The UK out-of-home foodservice market, which includes food-to-go through retailers, has slowed one year after the June 2016 Brexit referendum, the latest foodservice research from The NPD Group suggests.

Visits in the 10 months from July 2016 to April 2017 increased 0.7% year on year – slower than the 1.5% growth seen in the half year to last June, before the referendum.

Cyril Lavenant, foodservice director UK at The NPD Group, said the weakness of sterling meant local sourcing would have to replace global sourcing while still maintaining the quality.

The research showed consumers had started to drop the more expensive dinner occasion, which was down 3% in visit terms, although breakfast and lunch appeared to be taking up the slack with faster growth since the referendum than before.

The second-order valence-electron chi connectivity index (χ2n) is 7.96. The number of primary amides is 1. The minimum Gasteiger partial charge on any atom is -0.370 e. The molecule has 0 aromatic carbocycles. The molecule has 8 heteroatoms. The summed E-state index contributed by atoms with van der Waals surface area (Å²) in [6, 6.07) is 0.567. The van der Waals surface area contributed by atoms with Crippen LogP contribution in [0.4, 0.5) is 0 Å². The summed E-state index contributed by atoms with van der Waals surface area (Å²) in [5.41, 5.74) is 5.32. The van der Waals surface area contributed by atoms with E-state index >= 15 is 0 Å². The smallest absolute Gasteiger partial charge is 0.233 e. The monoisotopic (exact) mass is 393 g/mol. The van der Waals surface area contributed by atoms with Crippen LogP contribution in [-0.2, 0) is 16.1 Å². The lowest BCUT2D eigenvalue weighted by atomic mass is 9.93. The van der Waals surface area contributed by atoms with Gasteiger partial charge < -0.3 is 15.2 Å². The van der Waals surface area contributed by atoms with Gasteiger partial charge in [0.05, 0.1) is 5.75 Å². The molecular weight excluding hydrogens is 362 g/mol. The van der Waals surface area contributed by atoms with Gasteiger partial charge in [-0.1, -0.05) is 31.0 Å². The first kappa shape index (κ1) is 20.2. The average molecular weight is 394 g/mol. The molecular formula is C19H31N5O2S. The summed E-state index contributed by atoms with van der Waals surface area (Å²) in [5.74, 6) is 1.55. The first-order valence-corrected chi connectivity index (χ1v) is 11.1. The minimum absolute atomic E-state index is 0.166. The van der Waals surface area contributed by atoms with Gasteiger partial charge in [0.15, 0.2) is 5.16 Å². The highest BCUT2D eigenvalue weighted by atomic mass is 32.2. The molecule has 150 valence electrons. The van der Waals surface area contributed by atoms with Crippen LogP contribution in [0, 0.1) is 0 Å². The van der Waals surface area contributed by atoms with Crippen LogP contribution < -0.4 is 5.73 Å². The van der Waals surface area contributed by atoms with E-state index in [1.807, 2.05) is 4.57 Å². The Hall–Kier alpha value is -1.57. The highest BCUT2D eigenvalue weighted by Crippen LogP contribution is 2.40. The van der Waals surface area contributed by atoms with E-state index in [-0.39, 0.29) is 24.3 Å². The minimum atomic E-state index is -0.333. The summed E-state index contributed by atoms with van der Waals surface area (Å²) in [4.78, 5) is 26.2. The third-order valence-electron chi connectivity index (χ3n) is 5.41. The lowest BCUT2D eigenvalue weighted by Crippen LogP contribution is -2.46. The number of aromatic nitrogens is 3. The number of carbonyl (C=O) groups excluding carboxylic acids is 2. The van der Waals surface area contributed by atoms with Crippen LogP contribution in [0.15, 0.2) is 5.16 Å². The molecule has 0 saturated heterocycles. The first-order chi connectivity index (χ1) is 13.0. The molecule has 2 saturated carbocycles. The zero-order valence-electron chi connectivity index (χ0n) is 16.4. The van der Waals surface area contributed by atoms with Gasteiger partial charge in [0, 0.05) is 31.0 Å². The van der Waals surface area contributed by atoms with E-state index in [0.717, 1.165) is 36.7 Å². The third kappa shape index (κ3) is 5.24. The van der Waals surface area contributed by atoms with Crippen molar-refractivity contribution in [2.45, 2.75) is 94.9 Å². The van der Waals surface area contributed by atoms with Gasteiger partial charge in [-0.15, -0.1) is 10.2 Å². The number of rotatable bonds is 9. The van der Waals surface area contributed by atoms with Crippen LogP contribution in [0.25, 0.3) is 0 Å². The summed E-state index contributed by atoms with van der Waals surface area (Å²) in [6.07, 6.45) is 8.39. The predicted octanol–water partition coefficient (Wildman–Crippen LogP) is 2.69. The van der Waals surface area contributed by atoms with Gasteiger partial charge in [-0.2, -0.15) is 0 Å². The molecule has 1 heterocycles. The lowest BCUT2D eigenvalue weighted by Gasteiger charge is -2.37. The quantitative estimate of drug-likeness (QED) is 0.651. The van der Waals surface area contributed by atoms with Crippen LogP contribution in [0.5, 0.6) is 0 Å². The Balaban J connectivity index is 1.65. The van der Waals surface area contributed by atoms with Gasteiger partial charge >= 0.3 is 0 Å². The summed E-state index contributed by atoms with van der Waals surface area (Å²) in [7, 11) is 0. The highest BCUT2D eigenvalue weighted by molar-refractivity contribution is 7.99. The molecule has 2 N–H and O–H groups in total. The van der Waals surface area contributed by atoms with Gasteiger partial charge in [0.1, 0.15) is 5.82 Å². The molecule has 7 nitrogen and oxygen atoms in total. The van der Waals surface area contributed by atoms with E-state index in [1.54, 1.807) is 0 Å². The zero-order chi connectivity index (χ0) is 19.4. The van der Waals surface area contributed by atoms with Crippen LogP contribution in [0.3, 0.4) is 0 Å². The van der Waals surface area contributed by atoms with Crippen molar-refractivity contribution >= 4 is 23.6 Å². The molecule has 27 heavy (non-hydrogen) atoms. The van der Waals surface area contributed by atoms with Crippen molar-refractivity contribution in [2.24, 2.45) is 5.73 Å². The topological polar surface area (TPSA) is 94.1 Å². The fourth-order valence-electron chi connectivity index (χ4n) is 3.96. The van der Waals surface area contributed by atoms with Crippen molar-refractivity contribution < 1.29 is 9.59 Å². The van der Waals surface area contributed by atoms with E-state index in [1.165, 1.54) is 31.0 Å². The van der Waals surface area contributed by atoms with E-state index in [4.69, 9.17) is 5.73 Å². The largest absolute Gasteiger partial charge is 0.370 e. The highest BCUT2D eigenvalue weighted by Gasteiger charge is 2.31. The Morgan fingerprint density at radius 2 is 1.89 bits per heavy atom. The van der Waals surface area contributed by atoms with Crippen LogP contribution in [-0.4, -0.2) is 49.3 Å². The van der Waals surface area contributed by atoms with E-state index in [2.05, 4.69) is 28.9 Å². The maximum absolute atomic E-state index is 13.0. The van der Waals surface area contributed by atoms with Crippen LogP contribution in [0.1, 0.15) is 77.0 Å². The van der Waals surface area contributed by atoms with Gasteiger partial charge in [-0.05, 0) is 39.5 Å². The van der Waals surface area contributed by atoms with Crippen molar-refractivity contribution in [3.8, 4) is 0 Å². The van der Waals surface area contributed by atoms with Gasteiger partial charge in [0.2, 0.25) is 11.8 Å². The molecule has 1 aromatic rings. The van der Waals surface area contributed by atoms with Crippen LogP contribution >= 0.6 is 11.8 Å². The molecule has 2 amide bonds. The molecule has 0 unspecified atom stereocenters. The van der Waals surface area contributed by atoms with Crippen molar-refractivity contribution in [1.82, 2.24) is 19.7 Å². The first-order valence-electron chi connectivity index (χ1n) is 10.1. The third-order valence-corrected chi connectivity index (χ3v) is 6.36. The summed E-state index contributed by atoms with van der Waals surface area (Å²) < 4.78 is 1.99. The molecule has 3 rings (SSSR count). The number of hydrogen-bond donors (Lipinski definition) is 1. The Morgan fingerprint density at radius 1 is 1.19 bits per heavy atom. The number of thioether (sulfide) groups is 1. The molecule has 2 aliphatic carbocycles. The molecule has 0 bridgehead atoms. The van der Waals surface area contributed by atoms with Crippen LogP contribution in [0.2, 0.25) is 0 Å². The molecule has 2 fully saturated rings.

The NPD Group said there was no evidence consumers were sacrificing quality even though the average bill per visit, as a result of inflation in foodservice, had climbed by slightly more than 2%.

However, less affluent consumers – the C2DE demographic – were the most cautious about spending, with their visits down almost 1% in the 10 months to April, whereas the demographic was recording growth before the referendum.

Lavenant said there was still an opportunity to premiumise breakfast, such as by super fruits and seeds to porridge to feed into health trends, smoothies and natural juices.

He also stressed the importance of embracing technology by creating an app where customers could pre-order food to go, pay for it and then quickly pick it up.

“The players that don’t offer that opportunity to consumers will suffer,” he said.